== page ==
Jump in your time machine and get ready to travel back to the days before photoshop and Instagram! These vintage photographs will take you on a trip into simpler times; when flower children could be found groovin' their way to Woodstock, or Jimi Hendrix shooting some pool at a friend's house. There's something special about these retro photos that make us smile; they capture raw emotion without any need for editing or filters! Read on for a nostalgic journey filled with good. Imagine playing pool with Jimi Hendrix in 1967...
The 1950s Were A Time To Bring A Date To The Drive-In
Even in the 1950s, bringing your crush or partner to see the latest film after a nice dinner out was high on the "date list." Only going to the theater looked a bit different. Instead of going to a traditional theater with a huge marquee, a lot of young people opted for the drive-in.
This way, they could be alone in a car, order food, and also socialize with other people their age. We hope no one reading this has ever been "stranded at the drive-in" like Danny Zucko!
Jayne Mansfield Reading Fan Mail In 1955
In the 50s and 60s, Jayne Mansfield was regarded as one of the primo Hollywood ladies. She was a movie and television actress, as well as a nightclub entertainer and singer -- a triple threat.
Although her career was short-lived due to a horrible accident, Mansfield was loved by many. Here, we see her in an old-school mailroom, looking quite happy reading fan mail from one of her adoring fans.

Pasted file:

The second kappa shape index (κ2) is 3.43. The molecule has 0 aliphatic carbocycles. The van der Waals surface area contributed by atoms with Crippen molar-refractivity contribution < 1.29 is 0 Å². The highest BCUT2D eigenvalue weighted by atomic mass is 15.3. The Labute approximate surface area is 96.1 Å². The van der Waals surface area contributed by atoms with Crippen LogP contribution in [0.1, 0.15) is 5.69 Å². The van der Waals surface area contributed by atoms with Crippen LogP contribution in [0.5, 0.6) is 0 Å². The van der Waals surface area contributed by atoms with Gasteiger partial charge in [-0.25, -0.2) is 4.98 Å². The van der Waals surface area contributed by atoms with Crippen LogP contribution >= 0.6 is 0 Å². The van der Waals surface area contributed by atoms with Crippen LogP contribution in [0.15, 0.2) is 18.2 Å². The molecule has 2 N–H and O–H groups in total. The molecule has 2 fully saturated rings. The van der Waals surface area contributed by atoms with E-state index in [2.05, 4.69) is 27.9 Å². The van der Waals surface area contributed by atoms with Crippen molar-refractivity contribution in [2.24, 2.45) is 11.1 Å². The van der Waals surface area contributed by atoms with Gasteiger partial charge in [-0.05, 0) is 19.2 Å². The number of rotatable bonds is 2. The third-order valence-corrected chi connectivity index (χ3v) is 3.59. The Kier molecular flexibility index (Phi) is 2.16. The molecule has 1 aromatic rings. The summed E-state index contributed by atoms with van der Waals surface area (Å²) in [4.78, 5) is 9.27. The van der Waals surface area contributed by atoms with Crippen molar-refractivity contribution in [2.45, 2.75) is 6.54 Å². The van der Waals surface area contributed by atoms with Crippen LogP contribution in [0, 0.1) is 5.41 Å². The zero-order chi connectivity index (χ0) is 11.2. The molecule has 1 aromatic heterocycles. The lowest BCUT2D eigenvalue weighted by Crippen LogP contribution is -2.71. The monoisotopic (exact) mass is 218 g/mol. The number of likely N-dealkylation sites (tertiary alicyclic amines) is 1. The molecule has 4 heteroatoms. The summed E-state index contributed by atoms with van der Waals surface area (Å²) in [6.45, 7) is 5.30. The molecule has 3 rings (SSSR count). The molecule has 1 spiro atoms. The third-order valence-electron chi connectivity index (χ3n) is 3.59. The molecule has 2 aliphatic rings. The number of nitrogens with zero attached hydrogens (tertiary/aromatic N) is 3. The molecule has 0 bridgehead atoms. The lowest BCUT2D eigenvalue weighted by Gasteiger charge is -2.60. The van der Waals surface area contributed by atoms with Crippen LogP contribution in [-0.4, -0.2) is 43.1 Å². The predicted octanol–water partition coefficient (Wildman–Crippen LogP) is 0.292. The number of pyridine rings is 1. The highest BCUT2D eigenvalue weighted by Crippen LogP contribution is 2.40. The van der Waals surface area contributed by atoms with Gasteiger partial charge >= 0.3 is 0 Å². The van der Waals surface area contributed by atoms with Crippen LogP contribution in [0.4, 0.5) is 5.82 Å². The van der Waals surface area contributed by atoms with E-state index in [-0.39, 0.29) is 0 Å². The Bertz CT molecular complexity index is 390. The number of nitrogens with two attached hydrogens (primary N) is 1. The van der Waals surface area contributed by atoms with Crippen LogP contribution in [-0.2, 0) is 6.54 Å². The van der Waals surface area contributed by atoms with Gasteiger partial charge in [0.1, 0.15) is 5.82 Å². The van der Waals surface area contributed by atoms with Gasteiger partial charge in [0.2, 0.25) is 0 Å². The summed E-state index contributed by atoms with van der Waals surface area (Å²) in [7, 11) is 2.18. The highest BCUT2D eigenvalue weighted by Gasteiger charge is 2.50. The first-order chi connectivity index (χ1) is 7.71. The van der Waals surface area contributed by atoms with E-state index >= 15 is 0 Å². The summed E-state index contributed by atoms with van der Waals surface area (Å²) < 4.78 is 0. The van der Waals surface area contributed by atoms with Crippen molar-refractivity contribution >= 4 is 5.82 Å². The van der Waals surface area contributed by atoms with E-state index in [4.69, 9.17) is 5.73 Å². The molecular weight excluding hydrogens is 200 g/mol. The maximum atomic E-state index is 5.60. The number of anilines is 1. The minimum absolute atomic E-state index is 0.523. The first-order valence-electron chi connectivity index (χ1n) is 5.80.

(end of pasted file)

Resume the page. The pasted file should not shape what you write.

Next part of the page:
The Blues Brothers Knew How To Draw In A Crowd
Starting as a sketch from the NBC variety series Saturday Night Live, The Blue's Brothers quickly became popular, paving the way for the full-length motion picture. Starring John Belushi and Dan Akroyd, the movie was wildly popular and has since become known as a "cult classic."
Garnering generally positive reviews from critics, the concept of "The Blues Brothers" led to The House of Blues venue franchise where people go to listen to good tunes.
Brigitte Bardot Stretching Before Dancing On TV Variety Shows
Growing up, French actress Brigitte Bardot had her eyes set on becoming a professional ballerina. Ultimately, she went into modeling and acting instead of dancing, but continued to land roles in which her character would gracefully, or not so gracefully, twirl around the stage.
The black and white photograph shows Bardot and her dance partner Michel Renaud warming up and stretching before their performance on a French program called TV Variety Shows.
Behind The Scenes Of The Magnificent Seven
The Western film The Magnificent Seven hit theaters in 1960, introducing the world to seven gunslingers who were hired to protect a small town from bandits. While the film originally garnered mixed reviews, The Library of Congress still found it significant enough to add to the United States National Film Registry in 2013.